‘Want to commit political hara kiri? Go into Government’

Analysis: A good election for Sinn Féin but the party could struggle to sustain the momentum

Labour Party Leader, Tánaiste Eamon Gilmore pictured casting his vote at Scoil Mhuire, Shanganagh Rd, Shankill, Co Dublin. Photograph: Collins Agency

Labour Party Leader, Tánaiste Eamon Gilmore pictured casting his vote at Scoil Mhuire, Shanganagh Rd, Shankill, Co Dublin. Photograph: Collins Agency

Sun, May 25, 2014, 07:37

The Irish writer Frank O’Connor was a great exponent of the type of short story where a life-changing event occurred.

In his amazing Guests of the Nation the change was so profound that it drove the narrator to say: “And anything that happened to me afterwards, I never felt the same about it again.”

The immediate (emotional) aftermath of elections sometimes evoke the same kind of sentiment.

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And none more so than Friday’s set of three elections, the results of which are being excruciatingly ground out over the course of this weekend.

Some pundits and commentators have made some rather grand and profound pronouncements about the significance of the elections, that it has changed life as we know it forever: and things will never be the same again.

Sure, it was great election for Sinn Féin. The party has had a strong performance in all three polls.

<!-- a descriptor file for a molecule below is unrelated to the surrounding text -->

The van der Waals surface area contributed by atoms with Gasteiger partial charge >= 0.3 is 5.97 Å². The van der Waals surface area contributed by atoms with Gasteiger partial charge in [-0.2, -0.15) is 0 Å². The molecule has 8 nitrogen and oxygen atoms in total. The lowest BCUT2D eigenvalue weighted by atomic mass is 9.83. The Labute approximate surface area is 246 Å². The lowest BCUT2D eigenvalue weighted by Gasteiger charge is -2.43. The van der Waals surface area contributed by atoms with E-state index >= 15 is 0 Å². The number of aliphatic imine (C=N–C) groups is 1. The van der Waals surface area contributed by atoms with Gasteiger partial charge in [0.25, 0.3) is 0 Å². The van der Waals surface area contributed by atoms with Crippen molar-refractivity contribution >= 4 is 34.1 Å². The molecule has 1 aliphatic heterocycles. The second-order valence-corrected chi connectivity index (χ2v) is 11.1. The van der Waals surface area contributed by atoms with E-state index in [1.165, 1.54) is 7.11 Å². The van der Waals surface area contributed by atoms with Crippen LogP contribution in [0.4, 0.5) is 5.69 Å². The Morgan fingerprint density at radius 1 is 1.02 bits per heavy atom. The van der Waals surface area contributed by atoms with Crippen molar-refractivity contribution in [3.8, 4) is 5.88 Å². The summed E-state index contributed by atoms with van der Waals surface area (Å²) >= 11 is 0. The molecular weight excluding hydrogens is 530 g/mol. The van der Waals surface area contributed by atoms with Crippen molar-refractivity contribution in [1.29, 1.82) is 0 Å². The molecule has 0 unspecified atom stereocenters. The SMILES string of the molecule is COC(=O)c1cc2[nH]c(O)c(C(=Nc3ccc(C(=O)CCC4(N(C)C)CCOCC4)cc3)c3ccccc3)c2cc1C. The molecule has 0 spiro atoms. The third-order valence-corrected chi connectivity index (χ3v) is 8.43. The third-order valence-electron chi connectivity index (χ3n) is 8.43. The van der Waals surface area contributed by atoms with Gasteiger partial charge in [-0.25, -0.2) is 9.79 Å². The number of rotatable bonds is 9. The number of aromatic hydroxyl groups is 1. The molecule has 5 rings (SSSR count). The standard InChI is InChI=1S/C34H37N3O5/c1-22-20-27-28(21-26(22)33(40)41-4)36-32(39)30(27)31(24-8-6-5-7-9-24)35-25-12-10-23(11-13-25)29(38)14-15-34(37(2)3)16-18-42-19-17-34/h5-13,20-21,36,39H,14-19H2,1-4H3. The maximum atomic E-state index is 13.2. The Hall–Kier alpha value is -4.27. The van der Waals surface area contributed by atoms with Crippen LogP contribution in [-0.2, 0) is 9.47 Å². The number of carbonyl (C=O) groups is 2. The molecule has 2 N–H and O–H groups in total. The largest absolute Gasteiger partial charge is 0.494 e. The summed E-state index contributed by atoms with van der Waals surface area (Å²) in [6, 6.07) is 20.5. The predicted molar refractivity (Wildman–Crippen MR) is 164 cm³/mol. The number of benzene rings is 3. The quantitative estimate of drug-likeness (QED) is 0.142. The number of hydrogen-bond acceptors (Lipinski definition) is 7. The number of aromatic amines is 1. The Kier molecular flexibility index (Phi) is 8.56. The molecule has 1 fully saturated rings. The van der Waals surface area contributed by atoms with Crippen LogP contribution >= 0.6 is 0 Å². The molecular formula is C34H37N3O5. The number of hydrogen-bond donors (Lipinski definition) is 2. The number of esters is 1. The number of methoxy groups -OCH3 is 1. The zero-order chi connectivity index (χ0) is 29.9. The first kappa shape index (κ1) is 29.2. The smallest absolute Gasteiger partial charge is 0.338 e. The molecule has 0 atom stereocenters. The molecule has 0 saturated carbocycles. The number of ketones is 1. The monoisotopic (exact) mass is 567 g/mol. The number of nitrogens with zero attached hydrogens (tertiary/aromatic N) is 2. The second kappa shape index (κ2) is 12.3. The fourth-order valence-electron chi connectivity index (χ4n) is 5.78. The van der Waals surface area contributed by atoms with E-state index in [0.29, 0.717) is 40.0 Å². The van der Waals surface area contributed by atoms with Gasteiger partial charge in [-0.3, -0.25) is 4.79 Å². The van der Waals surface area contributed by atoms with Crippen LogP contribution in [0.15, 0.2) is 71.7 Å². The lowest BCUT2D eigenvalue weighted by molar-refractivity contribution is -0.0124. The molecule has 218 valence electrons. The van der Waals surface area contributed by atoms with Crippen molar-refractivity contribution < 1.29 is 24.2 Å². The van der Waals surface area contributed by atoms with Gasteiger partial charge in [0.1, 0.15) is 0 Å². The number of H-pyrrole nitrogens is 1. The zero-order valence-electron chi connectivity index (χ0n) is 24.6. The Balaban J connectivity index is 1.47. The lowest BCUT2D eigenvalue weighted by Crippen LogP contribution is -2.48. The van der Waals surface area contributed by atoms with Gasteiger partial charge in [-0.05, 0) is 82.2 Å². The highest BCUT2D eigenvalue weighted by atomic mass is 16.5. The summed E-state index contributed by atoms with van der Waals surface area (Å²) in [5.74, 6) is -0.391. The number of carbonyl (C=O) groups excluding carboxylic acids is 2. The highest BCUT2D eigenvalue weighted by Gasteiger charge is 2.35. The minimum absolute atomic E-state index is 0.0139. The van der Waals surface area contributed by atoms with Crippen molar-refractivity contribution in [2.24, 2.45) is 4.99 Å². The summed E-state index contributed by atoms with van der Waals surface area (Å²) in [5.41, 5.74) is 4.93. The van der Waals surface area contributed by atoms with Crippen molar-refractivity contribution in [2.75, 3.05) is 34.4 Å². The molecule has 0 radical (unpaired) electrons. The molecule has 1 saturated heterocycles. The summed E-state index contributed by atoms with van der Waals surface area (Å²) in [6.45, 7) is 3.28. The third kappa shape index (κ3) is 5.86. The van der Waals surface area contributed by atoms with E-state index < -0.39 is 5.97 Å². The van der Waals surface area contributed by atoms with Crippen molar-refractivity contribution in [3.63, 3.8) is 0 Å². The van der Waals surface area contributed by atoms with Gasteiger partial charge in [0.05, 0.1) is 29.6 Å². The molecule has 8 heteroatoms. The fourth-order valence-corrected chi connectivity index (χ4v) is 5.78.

The only slight shadow on the horizon is in Midlands North West where Luke Ming Flanagan may steal Matt Carthy’s thunder, and also steal the seat with Sinn Féin’s name on it.

As Mary Lou McDonald pointed out to The Irish Times last night: “One swallow does not a summer make”.

It would be churlish for any party - not least a strategy-obsessed party like Sinn Féin - to assume that these results would hold up in a general election scenario. It certainly shows that party are on a long-term upward trajectory but it doesn’t necessarily mean the rise will be inevitable and inexorable as happened in the North. We will come back to that.

In contrast, Labour has had a weekend that disappointed even its (non-existent) expectations. It’s going to end up with no European seats, a possible halving of its 2009 haul of 138 seats on councils (despite an overall increase in seats numbers from 883 to 949) and will finish a distant also-ran in the two byelections (where its sitting TDs topped the poll in both constituencies in 2011).

It’s also been a very good week for independents and smaller parties. They have garnered almost 30 per cent of the vote and could very well return a brace of MEPs to Europe (with Luke Ming Flanagan being the stand-out winner).

The Greens, People Before Profit, and the Socialist Party have all done well - Ruth Coppinger has won the Dublin West byelection, all have made gains in Dublin councils, and Green leader Eamon Ryan may win a seat in Dublin today. It’s very hard to have a coherent body of independents - it’s a moot point as to whether their growing popularity is a symptom of a volatile and fragmented political landscape.

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